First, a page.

The bill follows moves in other Republican

Joe Biden has condemned as “wrong and un-American” a Texas state bill set to pass into law which the president said “attacks the sacred right to vote”, particularly among minorities.

The bill, known as SB7, clamps down on measures such as drive-through voting and voting on Sundays. It would also empower partisan poll-watchers. Greg Abbott, the Republican governor of Texas, has said he will sign it. Democrats have said they will challenge it in court.

The bill follows moves in other Republican-controlled states which sponsors insist merely seek to guard against voter fraud but which are seen by most analysts to be aimed at restricting voting by sections of the population which tend to vote Democratic.

According to the New York-based Brennan Center for Justice, nearly 400 such bills have been filed this year across the US, in 14 states.

Biden has already blasted such measures, for instance calling laws in Georgia “Jim Crow in the 21st century”, a reference to the system of racist segregation which remained in place for 100 years after the civil war.

As in other states, major corporations have warned Texas that SB7 could harm democracy and the economy. Republicans have shrugged off such objections and in some cases ripped business leaders for speaking out.

The two Republicans who put SB7 together, Texas senator Bryan Hughes and representative Briscoe Cain, called the bill “one of the most comprehensive and sensible election reform bills” in state history.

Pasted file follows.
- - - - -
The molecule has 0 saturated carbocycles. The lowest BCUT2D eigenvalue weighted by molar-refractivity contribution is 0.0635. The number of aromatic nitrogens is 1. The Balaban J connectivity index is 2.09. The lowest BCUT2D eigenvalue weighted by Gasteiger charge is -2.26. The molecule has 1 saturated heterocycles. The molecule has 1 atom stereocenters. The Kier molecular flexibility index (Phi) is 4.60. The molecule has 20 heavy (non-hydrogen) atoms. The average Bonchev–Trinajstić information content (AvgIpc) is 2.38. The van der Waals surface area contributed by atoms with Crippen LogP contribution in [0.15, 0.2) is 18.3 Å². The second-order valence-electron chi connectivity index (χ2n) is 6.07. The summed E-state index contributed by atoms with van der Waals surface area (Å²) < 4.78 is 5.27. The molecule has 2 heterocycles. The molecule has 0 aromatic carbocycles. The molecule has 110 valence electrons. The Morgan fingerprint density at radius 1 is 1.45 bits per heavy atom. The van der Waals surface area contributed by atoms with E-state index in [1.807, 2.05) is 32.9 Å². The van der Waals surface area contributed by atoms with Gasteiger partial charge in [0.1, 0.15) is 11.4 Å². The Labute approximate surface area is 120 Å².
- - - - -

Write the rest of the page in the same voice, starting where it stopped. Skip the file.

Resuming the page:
In a joint statement, they said: “Even as the national media minimises the importance of election integrity, the Texas legislature has not bent to headlines or corporate virtue signalling.”

Biden countered: “Today, Texas legislators put forth a bill that joins Georgia and Florida in advancing a state law that attacks the sacred right to vote. It’s part of an assault on democracy that we’ve seen far too often this year –and often disproportionately targeting Black and brown Americans.

“It’s wrong and un-American. In the 21st century, we should be making it easier, not harder, for every eligible voter to vote.”

Republicans have acted to tighten voting laws as the man Biden beat in the presidential election, Donald Trump, continues to dominate GOP politics and to claim his defeat was the result of mass electoral fraud, a lie repeatedly thrown out of court.

On Saturday, Biden said Congress should pass two federal measures, the For the People Act and the John Lewis Voting Rights Advancement Act. Both face failure in a Senate split 50-50 and where key Democrats have said they will not support moves to abolish the filibuster, the 60-vote threshold by which the minority can block legislation.

Trump’s lies about the election fuelled the deadly attack on the US Capitol by his supporters on 6 January. On Friday, Senate Republicans used the filibuster to block the formation of a 9/11-style commission to investigate that riot.

Regarding the Texas bill, Biden said he “continue[d] to call on all Americans, of every party in persuasion, to stand up for our democracy and protect the right to vote and the integrity of our elections”.

Prominent Texas Democrats were equally quick to register their dismay.

Julián Castro, a former US housing secretary and candidate for the presidential nomination, said: “The final draft of Texas Republicans’ voter suppression bill is as bad as you can get.”

SB7, he said, “restricts registration, absentee, weekend voting and polling hours … ends curb-side voting and discourages rides to polls” and includes a “disability check” for mailed ballots.